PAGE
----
• Boo hooo you missed a class. Loosen up a little and enjoy the time off, do extra studying if it makes you feel better. One class day is nothing compared to losing ALL of your classes as these faculty did. Not to mention the untold number of students who will not EVER have class thanks to these cuts.

          • I’m not making a comparative judgment. It’s absolutely something that should be protested. What I’m saying is that President Kalikow was waiting to talk to anyone that was interested, and that didn’t seem to make a difference. The only thing that was extremely annoying is that not one protestor stopped to think of the ramifications for many of us who also want to be able to attend classes we paid for.

          • The comparative judgement is implicit. I’m sure the protesters did stop to consider that fact, and I’m sure they decided law students getting a day off is a small price to pay for expressing their voice- not that it was their decision to cancel classes anyway. Classes were canceled for “safety concerns” that were most likely totally unfounded given it was a small peaceful demonstration. One can pay lip service to the protesters by saying they support them, but if they’re just going to sit back and watch while complaining about missing ONE DAY of class it’s hard to take that “support” seriously. Law students and USM students are in this together, we shouldn’t let the administration try to play us against each other by cancelling classes and blaming it on somebody else (well I’m not a USM student anymore… but I’m still emotionally invested in the school and what these departments stand for)…

  12. Let’s say the State or University could find the money to keep the Women’s and Gender Studies Program open…….
    1) What are the job prospects for someone with this degree?
    2) How many students are served by this program?
    3)How many other campuses offer this degree?
    I am reminded of a newspaper photo last year of a recent USM grad protesting because she could not find a job after she graduated with a dual degree in Womans Studies and Philosophy……..The bottom line is an employer is only going to invest in a prospective employee if they offer a skill that helps to keep the business viable. It seems the University has recognized that this may be a “nice” program to have, but declining enrollments and budget realities force tough decisions.

    • Yet the difference between a university and a vocational school is that a university’s offerings are not just intended to help people find jobs. The protesters do have a valid point in that regard.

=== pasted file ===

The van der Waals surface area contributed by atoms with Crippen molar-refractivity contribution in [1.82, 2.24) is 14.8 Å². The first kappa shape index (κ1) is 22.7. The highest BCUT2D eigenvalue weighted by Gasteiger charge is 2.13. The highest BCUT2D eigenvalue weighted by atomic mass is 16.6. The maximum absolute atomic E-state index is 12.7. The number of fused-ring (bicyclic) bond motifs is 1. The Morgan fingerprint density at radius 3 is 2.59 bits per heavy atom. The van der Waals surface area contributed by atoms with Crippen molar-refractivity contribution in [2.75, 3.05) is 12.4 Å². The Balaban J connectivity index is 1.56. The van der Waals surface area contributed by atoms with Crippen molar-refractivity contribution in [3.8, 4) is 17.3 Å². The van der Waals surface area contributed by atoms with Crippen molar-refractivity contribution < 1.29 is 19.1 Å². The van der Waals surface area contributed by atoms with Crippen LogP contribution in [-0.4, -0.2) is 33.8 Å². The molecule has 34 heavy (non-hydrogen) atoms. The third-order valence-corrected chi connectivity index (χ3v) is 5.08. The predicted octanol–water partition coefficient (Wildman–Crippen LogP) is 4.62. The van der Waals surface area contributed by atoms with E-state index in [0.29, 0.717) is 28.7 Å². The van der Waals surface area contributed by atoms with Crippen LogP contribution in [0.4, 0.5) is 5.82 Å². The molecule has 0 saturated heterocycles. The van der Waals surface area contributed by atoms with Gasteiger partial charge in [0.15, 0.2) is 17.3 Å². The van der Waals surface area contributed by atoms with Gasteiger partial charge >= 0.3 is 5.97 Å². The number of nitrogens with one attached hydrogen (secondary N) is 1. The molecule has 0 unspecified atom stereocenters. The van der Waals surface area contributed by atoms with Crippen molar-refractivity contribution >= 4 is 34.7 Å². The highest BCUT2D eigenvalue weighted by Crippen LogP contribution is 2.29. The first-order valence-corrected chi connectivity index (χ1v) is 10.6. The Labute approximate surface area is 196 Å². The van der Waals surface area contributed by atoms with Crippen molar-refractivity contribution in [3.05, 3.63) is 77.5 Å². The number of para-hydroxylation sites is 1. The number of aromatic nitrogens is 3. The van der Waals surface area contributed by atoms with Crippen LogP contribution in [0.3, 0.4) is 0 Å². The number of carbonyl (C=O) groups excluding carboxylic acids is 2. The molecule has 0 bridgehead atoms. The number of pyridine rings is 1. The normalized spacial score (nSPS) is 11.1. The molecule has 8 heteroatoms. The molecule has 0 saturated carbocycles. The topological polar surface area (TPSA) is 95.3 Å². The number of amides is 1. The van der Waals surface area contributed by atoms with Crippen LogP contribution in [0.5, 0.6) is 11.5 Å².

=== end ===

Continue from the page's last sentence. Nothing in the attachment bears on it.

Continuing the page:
• Another question to ask is, Why is education so damn expensive all of a sudden anyway and what can we do to change that? I don’t think protesting the president’s office is the best way, but at least they’re bringing attention to the issue.

      There was a time when people didn’t always have to justify getting an English degree or something similar with how it would benefit their career. They could just do it because it was meaningful, life enriching, and most importantly, teaches you how to think along important moral, political and philosophical lines on which to base decisions. But the simple fact of the matter is that more and more universities are being funded by the private sector, whose interests are not related to morality or creativity or independent thinking, but to money.

      Getting a degree in Women’s and Gender Studies does not mean you can’t pursue education that more directly prepares you for work. USM is actually cheaper than most schools- for in state residents at least- and is thereby one of the most viable places for some people to pursue the valuable, socially relevant and meaningful questions that Women’s and Gender Studies departments ask.

      Also, the university has more money than it lets on. And even it didn’t, it doesn’t change the fact that it chose almost exclusively humanities and social sciences departments to slash, and not the exorbitantly funded administration (who decided on the cuts). At this rate, there’s going to be more pencil pushers than faculty and students at UMS.

  13. What really irks me about the opposition is the namecalling and insults that the opposition is using against the administration. The student letters on the Free Press website are full of attacks on the president, saying she lacks integrity and is a failure. Some nutjob lecturer in London has written demanding the provost’s resignation because he lacks integrity. Other letters from out of state academics are to the same effect–demeaning and insulting the motives and integrity of decisionmakers.

    Protest and disagreement are indeed the American way but name calling is not. The students and, regrettably, faculty members, who are taking these cheap shots against people who have shown far more commitment to education in their lives than any of the namecallers should look in the mirror and stop. The namecalling and insults only convert what would be honorable protect into a tantrum, and the people who have been subsidizing all of you for years are getting fed up with it.